There was a photo essay the other week in “The Atlantic” – they have a cool photo section – and it was people who dress as zombies and then go and parade through cities. I thought: What about if real zombies were in there as well and no one noticed – they all thought they were REALLY good at staying in character while they ate people’s brains…And how would the cops know who to take down or arrest?

Hidden talent?

Double jointed thumbs – both of them. It’s a little freaky.

What movie and/or book are you looking forward to this year?

Star Wars Episode VII. It’s going to be BIG.

Cats or Dog?

I have two cats now, so I’m heading towards cats on this one…

Apples or Oranges?

Oranges if they don’t have pips. Apples if they aren’t too mushy.

Cause or Effect?

Oh, effects. They’re much more fun, aren’t they?

Heads or Tails?

Heads. Always heads.

Facebook or Twitter?

Facebook. Twitter is a strange, truncated world…

Truth or Dare?

Truth. Or maybe dare. Is there a third option?

Text or Talk?

Talk. I can’t get the hang of text speak…

Favorite quote from a movie?

“Why is the rum gone?!” Captain Jack Sparrow.

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Guest Post: Short Stories 101

I was emailing an Australian friend the other day (Anna Hub). She’s written four novels and just finished a fifth (The Ninth Hunter, well worth looking for when it comes out). But…she’s not sure where to start with short stories.

Most writers start with short stories and progress to novels, so it’s curious to see it the other way round…

“Bigger” (54 words)

“Mick? Did you hear that?” Elbows him awake.
“Wassup?”
“Something downstairs.”
“Bloody cat.”
“No. It sounded bigger.”
“Bloody dog then.”
“No! Bigger.”
“Bloody kids.”
“Bigger!”
“Bigger?”
“Yeah. Lots bigger.”
Mick purses lips. “Burglar?”
Eyes wide. “Yeah.”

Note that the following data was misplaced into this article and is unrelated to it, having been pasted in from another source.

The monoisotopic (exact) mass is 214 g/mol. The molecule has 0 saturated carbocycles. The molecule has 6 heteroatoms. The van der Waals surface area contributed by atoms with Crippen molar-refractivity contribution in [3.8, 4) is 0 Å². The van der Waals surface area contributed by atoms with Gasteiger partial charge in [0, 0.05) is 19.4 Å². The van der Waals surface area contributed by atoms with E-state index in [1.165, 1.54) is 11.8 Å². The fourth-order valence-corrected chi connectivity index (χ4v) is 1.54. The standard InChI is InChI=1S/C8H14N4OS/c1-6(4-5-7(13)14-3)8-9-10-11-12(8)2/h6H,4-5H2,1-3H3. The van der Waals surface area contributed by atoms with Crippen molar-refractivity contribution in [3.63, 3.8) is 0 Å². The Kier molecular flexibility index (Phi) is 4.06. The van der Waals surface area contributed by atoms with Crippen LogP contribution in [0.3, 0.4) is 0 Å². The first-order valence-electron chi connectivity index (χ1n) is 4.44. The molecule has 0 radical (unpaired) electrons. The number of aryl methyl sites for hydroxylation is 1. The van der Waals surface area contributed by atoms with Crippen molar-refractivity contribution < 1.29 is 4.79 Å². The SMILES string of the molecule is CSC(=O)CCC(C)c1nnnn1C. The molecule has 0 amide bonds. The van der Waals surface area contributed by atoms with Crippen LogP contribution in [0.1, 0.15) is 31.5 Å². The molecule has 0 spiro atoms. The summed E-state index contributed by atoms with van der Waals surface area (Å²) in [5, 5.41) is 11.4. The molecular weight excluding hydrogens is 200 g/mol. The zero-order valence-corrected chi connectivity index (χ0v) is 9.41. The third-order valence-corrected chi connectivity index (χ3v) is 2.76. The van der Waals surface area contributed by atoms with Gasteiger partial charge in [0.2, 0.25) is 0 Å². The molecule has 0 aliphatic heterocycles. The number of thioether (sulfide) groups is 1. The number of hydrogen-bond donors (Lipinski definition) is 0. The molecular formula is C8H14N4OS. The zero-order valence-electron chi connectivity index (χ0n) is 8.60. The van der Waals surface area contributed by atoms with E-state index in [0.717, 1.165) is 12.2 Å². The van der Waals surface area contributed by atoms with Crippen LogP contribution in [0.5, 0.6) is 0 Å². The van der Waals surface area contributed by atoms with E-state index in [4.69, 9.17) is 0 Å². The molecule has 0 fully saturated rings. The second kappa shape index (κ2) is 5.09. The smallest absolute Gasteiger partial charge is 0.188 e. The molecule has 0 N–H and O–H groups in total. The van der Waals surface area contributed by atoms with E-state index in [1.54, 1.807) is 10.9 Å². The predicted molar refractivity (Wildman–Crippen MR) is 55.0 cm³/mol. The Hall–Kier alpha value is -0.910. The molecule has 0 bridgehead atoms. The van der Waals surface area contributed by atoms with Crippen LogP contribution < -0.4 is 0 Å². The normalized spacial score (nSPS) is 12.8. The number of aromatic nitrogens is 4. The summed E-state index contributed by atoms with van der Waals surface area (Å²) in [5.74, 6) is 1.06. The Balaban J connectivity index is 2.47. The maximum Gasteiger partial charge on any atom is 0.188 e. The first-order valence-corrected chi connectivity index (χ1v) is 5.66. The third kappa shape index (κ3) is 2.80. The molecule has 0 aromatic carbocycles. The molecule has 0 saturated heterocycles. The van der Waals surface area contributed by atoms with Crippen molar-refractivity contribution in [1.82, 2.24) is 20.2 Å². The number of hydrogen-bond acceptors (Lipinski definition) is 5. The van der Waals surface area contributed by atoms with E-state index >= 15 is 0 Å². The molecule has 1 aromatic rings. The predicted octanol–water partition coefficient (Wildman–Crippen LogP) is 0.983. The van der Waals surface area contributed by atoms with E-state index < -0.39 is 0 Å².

“Big burglar?”
“Yeah.”
“Good.”
“Wot?”
“Then he can take the bloody cat, bloody dog and bloody kids. Goodnight!”

 …the trick with short stories is to use your reader’s knowledge of the world to your advantage. I didn’t need to say these two are in bed and asleep when the story starts; I didn’t need to say it’s most likely the middle of the night (Most burglars don’t work afternoons, after all). “Elbows him awake” takes care of most of that in three words. Mick has a name, but his partner doesn’t. Trim the fat and leave what you need.

Short stories don’t need to be that short either. Technically, anything under 20,000 words is ‘a short story’, so you have a lot of room to move around in. Most of mine come to between 1500 and 3000 words, for example.

The real fun with short stories is to take what the readers assume and find a way to twist the end. So a short story about a man exploring an alien world turns out to be a robot exploring earth, for instance. Or drop in a humorous spin, like “Bigger”.

Here a great one from science fiction master of the twist and short, Frederic Brown:

“Earth was dead after the last atomic war. Nothing grew, nothing lived. The last man sat alone in a room. There was a knock on the door…”

Everything you need is right there. We know who the story is about, we know the world he lives in, and there’s even a hook for suspense. Twenty seven words to create a world and tell a story.

Shorter than that? Here’s a (possibly apocryphal) story from Ernest Hemingway:

“For sale: Baby shoes, never worn.”

Short stories are a great way of perfecting the art of keeping the bits you don’t need out of your novels as well. Sharpen your skills on them and it will always serve you well.

(Reblogged from Musings: The Blog of Tony Talbot)

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Where can we find you?

Find me online at Amazon, @authortony, http://www.tony-talbot.co.uk – or drop by for a chat at Goodreads.

Thanks for taking part in Indie Month, Tony!